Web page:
3 Leoni dulcissimo marito cojux Urso se biba (i.e., viva) benemerenti in pace. (Aringhi R. S. tom. ii. p. 135.) For other examples of male Oranti, see tom. ii. p. 63, 105 (four men, two of them named, see Marriott's Vest.
Christ. Pl. vi.) pp. 109, 183, 257. And
4 Aringhi, tom. ü. p. 262.
Aringhus, and others, constantly give expression, viz., that these Oranti serve to commemorate the faithful departed.
This interpretation, however, finds no favour with Dr. Northcote. He speaks of it as a supposition which “some have entertained,”-one that "possibly may be sometimes correct.” But “in the majority of instances," he “ feels certain that it is inadmissible.” He is apparently not aware that there are such things as male Oranti (he never, as far as we have observed, alludes to their existence). And accordingly his only doubt is, whether these figures are intended “for our blessed Lady, or else for the Church, the Bride of Christ.”
We ourselves, after a careful examination, can find but one Orante, properly so called, in all the Catacombs, which can, with any probability, be interpreted as referring to the Virgin Mary. But while we state this without any hesitation as our own opinion, we will add, that for any controversial results dependent on the question, there is no reason whatever that we should wish to impugn the very different opinion of Dr. Northcote. The very contrary. A figure of the Virgin Mary, undistinguished by any conventional attributes from other women, herself standing in the attitude of prayer6—let this be contrasted with the same subject as we shall see it represented six centuries later--the Virgin Mother then crowned as a queen, seated upon a heavenly throne, which she shares with our blessed Lord, or uplifted by Seraphim and Cherubim, as the Queen of Heaven, and herself the object of man's worship; this it is precisely (as we shall shortly see) which constitutes the difference between Christian art (and Christian belief) in the first five centuries, and Roman Mariolatry in the ninth, in the twelfth, or in the eighteenth century.
We purposely confine ourselves as far as possible, in the present paper, to matters strictly pertinent to the special subject now under consideration. We therefore do not now enter at greater length upon the subject of these Oranti. But in connection with this question, we have a grave charge to make against Dr. Northcote; and this, as a matter in which justice ought to be done, we cannot pass over in silence.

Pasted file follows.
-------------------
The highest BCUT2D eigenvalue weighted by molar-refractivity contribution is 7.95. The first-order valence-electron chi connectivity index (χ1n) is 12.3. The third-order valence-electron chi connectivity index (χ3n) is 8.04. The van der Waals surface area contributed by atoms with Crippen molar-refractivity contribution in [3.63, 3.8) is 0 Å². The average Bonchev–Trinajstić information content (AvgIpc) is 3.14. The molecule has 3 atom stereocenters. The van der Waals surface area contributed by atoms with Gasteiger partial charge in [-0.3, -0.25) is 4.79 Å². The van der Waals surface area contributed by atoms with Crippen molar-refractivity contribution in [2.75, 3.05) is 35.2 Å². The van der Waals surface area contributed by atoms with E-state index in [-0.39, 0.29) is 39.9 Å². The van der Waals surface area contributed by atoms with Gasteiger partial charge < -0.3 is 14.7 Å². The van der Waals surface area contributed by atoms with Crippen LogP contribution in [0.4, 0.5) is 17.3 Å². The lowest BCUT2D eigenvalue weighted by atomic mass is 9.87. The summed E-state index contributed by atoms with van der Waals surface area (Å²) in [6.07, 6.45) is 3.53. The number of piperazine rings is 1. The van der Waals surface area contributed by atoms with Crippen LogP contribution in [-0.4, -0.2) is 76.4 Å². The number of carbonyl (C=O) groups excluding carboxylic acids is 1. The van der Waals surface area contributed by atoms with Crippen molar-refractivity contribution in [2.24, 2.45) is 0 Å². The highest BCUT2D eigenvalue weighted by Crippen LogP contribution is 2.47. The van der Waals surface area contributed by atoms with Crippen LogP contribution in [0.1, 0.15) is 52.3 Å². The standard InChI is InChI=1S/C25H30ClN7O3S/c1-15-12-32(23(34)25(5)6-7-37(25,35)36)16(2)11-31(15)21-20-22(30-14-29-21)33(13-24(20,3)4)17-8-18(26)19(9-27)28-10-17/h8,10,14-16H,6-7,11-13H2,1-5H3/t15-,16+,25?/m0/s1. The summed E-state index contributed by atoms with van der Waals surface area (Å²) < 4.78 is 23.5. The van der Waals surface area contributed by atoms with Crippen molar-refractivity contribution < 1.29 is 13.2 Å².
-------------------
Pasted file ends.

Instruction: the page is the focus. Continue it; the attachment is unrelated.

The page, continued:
6 Such a representation does occur in several examples of the Vetri Antichi, or ornamented glasses figured by Garrucci (Vetri Ornati, &c. Pl. ix., 6, 7, 10, 11), and after him by Northcote, R. S. Pl. xvii. These glasses, with few exceptions, belong to a period of very degraded art. Those now in question we should assign to the fifth century. Roman antiquaries generally speak of them as of the fourth century at latest; but as far as we can ascer
tain, they have very little reason to show for their opinion. But there are very strong reasons (of a technical kind, in reference to the use of the nimbus) for assigning many of them to the fifth, if not to the sixth, century. [Dr. Littledale, however, who is never at a loss for an assertion, assures us that the art of making these glasses was lost at the end of the fourth century. How can there be any doubt about the matter after this ?]
Our readers will have observed, that in the words already quoted (above, p. 825) from Dr. Northcote, he lays stress upon the fact, that an Orante is frequently found as a companion to the Good Shepherd; and he adds an expression of his strong belief, founded on a “multitude of reasons," that this is intended for the blessed Mother of our Lord. Of this frequent conjunction of the two figures we have already spoken (Note 2, p. 825). Such virtual misrepresentations, as that there pointed out, are what Dr. Northcote is unconsciously making again and again throughout the controversial parts of his book, and would not therefore call for any exceptional remark here. But in the case now before us, he has done much worse. He has deliberately manipulated and disguised an important monument to which he makes appeal, and which he publishes as one of his illustrations. If our readers will turn to his Plate viii., reproduced, as he states it is, from Bosio, they will find what is apparently the strongest confirmation of the statement that he had made. They will see an Orante represented side by side with our Lord (symbolized as the Good Shepherd), and forming with him one composition, in which the juxta-position of the two figures was evidently designed. The picture, as given, is just what Dr. Northcote could most wish to prove his point. We ourselves came upon it accidentally, just after a careful examination of all the pictures in the Catacombs, as given by Bosio and Aringhus. Almost the last sentence that we had written, in summing up the results of the investigation, was this : “In one only example do we find a single figure of a female so placed side by side with the 'Good Shepherd,' as to form with Him what was evidently intended to be a studied and significant juxta-position, and to make up, between the two, a complete picture. And in this one exceptional instance, the Orante is clearly marked out as a Christian martyr by the 'attribute' of an instrument of torture, a scourge loaded with lead or iron, which is painted on a large scale beside her.” Our astonishment may be imagined, when, on turning to Dr. Northcote's Plates, the moment after writing this, we found this very fresco produced in proof of the frequent juxta-position of the Virgin Mary and the Good Shepherd; and the one feature which was specially characteristic of it, serving at once to determine its meaning, had been removed from the picture, and not the slightest reference anywhere made to its existence. Had this remarkable feature in the picture been preserved, any skilled antiquary would at once have seen that the picture could not possibly be intended for the Virgin Mary. And even ordinary observers could hardly have failed to feel, as it were by intuition, that
7 “Flagellum quoddam ad corpus excruciandum,” is the description of Aringhus.